Starlight customer story
Impraise helps Starlight to realise their company strategy through improved feedback loops, goal setting and quality coaching conversations.
While this sounds ideal, it actually takes a lot of work to create this environment. We decided to take a closer look at one of our customers, Atlassian, who’ve been consistently nominated best place to work in Australia, the US and Asia four years in a row, to bring you some insights on how they do it. They have a strong company culture and we’ve witnessed first-hand how they support it by regularly exchanging feedback.
Find out about the foundations of their company culture, how feedback fits in, and lessons you can apply to your own business.
It’s easy to think that company culture just happens organically, or that if you create an environment that’s fun to work in, culture will follow. Particularly when you’re starting out and don’t have any prior experience, it can be a question of trial and error until you find what sticks and creates a positive working environment. And, that’s fine. When all goes well and you’re experiencing rapid growth like Atlassian and DoorDash, there will come a point when you need to scale quickly without losing the unique culture you created. That’s where it starts to become tricky!
Although the company is 17 years old, President Jay Simons says that “The culture is the same today at 3,000 people as it was when I joined – when there were only 100 people on staff.”
The foundation of any good company culture, is a set of strong core values that everyone lives and breathes. In addition, they need to be firmly embedded into your people processes and how you operate so they’re more than just words.
One of Atlassian's core values is “play as a team” this is the number one driving force behind the work they do, their approach to business, and the atmosphere that pervades the workspace. It’s the first thing you see when landing on their company page.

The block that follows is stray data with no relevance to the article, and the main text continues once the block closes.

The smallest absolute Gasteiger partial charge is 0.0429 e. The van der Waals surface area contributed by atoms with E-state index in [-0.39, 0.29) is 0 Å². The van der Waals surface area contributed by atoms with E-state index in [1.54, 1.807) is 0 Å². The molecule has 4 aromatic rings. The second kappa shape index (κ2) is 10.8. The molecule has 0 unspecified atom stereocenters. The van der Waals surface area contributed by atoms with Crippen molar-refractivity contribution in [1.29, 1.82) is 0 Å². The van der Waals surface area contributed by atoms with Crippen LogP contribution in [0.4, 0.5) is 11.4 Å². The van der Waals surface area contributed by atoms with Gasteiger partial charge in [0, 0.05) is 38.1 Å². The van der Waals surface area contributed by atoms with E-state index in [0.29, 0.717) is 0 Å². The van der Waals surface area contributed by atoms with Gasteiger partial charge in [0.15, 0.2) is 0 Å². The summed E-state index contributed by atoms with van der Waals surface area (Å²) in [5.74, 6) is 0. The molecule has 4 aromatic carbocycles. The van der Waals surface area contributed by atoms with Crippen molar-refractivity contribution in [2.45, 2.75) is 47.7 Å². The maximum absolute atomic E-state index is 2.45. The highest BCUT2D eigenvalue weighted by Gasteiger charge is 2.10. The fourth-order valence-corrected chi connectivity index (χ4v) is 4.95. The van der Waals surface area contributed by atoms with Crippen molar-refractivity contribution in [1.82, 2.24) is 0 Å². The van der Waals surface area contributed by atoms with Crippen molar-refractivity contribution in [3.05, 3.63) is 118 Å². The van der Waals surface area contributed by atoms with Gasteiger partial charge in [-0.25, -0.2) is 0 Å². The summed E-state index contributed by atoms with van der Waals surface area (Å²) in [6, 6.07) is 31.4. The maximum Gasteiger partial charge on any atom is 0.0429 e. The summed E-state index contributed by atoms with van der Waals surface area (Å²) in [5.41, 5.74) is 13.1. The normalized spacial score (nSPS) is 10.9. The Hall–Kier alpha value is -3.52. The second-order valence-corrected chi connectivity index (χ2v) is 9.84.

On the science of happiness and productive teams, researcher and author Shawn Achor says, “When people work together better, every metric of potential rises for everyone involved.”
Putting teamwork first is a powerful thing as it helps create a sense of belonging, and gives employees the feeling that they are contributing to the “greater good” of the company’s overall success. The positive knock-on effects include increased productivity, higher retention rates, and attracting talent, all of which have a positive effect on the bottom line.
One of the other main values that drives their success is “Open company, no bullshit”, which has been fundamental to them being able to scale all while staying true to themselves. What has that got to do with company culture? Being able to speak your mind freely and openly is the mark of a company that has a high culture of trust and psychological safety.
The regular exchange of feedback builds trust, and ultimately creates better teamwork, bringing us full circle. As Scott Farquhar, Co-Founder and CEO says “When information ﬂows freely, it provides everyone in the organisation with the right context to unlock their creative ideas.”